By Jennifer Conn
Blimp-enthusiasts might not immediately be able to tell the difference, but the Goodyear Tire & Rubber Co.’s newest airships are not blimps – they’re semi-rigid zeppelins.
And the newest one, an NT Zeppelin, will be flying this summer. It will be added to the existing fleet of NTs – Wingfoot One and Wingfoot Two – in operation in Pompano Beach, Florida and Carson, California.
The new zeppelin – not yet named – is now being painted inside Goodyear’s 101 year-old hangar at Wingfoot Lake in Suffield.
The painting process, performed by Thomarios based in Copley, is rigorous, as the paint must dry between coats, said Eddie Ogden, a Goodyear spokesman and historian, in an email.
Upon completion, about 112 gallons of paint, provided by Akron Paint and Varnish of Akron, will have been applied to the airship’s polyester fabric.
Goodyear’s newest airships are also longer and leaner than the retired GZ20 blimps, which Akronites have enjoyed watching fly the skies since 1969. Earlier model blimps date back to 1919. All Goodyear’s older blimps are now retired.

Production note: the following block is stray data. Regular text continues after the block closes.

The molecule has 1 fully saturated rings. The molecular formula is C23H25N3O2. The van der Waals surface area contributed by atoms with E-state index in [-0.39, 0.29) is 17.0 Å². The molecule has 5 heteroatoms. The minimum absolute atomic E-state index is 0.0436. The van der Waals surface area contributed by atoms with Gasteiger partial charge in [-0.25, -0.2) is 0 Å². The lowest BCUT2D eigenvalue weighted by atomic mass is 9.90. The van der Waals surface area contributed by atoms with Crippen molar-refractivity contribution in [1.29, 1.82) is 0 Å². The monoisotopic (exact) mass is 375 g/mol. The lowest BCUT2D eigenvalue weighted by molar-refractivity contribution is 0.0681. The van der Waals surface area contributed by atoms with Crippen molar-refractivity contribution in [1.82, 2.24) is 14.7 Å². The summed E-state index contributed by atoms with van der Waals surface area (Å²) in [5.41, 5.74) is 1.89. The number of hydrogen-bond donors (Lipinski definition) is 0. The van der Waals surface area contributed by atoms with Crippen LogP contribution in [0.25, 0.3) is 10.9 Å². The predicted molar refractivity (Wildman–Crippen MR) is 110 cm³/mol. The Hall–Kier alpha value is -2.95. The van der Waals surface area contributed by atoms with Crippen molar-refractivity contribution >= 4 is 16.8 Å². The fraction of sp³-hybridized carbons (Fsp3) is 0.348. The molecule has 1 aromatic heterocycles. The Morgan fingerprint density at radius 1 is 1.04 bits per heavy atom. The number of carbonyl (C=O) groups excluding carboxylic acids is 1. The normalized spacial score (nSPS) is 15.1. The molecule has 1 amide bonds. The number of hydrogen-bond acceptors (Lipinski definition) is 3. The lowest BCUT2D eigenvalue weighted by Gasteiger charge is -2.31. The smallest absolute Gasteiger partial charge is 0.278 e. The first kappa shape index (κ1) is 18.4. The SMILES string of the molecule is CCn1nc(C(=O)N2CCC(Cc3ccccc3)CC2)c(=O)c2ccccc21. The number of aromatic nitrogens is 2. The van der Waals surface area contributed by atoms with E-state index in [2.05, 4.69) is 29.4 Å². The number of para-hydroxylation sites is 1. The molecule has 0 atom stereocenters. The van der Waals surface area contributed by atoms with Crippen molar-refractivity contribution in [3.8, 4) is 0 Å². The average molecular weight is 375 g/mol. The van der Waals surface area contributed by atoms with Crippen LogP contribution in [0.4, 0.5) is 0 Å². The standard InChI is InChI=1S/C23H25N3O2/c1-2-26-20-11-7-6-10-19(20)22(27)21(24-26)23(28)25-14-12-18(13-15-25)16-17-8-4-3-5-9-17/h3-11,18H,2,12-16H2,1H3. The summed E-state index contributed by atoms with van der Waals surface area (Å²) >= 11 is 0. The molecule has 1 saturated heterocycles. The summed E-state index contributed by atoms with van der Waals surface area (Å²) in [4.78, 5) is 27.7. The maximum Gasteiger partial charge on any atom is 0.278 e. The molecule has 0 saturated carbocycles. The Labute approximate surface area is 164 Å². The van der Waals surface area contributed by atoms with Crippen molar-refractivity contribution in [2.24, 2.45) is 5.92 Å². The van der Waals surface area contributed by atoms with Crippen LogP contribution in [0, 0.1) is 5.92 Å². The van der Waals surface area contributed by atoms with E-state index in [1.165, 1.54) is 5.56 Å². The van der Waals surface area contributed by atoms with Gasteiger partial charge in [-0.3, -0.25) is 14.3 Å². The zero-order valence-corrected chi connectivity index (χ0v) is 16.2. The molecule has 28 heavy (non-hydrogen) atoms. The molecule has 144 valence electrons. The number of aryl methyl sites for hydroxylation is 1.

Goodyear began making the NT Zeppelin in 2014. It is 246.4-feet long and 57.51 feet high. That’s a full 54-feet longer and 2-feet shorter in height than the GZ20.
The new airships are also much faster, clocking up to 73 mph, while the older blimps maxed out at 50 mph.
The new zeppelins have seating capacity for up to 12, with a two-person crew, while GZ20 blimps accommodated 7 people. GZ20s were lighter weighing in at 12,840 lbs., compared to the zeppelins, which weigh 19,780 lbs. without helium.
The main difference is the internal framework – NT zeppelins have aluminum and carbon fiber trusses while the GZ20s had no framework.
Source: Cleveland.com – cleveland.com